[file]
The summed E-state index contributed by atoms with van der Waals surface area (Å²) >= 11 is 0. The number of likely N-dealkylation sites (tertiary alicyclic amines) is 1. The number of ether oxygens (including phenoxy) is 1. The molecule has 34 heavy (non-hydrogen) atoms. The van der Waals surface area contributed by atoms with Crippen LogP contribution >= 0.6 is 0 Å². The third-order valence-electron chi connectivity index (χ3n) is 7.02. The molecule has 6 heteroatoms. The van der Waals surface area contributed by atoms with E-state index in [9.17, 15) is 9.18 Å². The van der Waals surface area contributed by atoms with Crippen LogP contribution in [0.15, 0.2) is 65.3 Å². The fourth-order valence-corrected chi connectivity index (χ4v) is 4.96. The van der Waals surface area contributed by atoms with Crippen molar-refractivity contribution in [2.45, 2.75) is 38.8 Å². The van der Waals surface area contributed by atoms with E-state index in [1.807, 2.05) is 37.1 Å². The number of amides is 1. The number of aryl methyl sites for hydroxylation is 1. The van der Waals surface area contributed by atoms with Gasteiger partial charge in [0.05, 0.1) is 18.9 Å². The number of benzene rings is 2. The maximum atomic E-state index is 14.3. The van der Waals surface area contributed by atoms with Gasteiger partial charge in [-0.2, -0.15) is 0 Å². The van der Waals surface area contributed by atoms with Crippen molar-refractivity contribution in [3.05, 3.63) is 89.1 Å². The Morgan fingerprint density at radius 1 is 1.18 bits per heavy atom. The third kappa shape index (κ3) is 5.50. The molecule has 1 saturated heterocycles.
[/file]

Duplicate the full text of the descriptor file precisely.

The summed E-state index contributed by atoms with van der Waals surface area (Å²) >= 11 is 0. The number of likely N-dealkylation sites (tertiary alicyclic amines) is 1. The number of ether oxygens (including phenoxy) is 1. The molecule has 34 heavy (non-hydrogen) atoms. The van der Waals surface area contributed by atoms with Crippen LogP contribution >= 0.6 is 0 Å². The third-order valence-electron chi connectivity index (χ3n) is 7.02. The molecule has 6 heteroatoms. The van der Waals surface area contributed by atoms with E-state index in [9.17, 15) is 9.18 Å². The van der Waals surface area contributed by atoms with Crippen LogP contribution in [0.15, 0.2) is 65.3 Å². The fourth-order valence-corrected chi connectivity index (χ4v) is 4.96. The van der Waals surface area contributed by atoms with Crippen molar-refractivity contribution in [2.45, 2.75) is 38.8 Å². The van der Waals surface area contributed by atoms with E-state index in [1.807, 2.05) is 37.1 Å². The number of amides is 1. The number of aryl methyl sites for hydroxylation is 1. The van der Waals surface area contributed by atoms with Gasteiger partial charge in [0.05, 0.1) is 18.9 Å². The number of benzene rings is 2. The maximum atomic E-state index is 14.3. The van der Waals surface area contributed by atoms with Gasteiger partial charge in [-0.2, -0.15) is 0 Å². The van der Waals surface area contributed by atoms with Crippen molar-refractivity contribution in [3.05, 3.63) is 89.1 Å². The Morgan fingerprint density at radius 1 is 1.18 bits per heavy atom. The third kappa shape index (κ3) is 5.50. The molecule has 1 saturated heterocycles.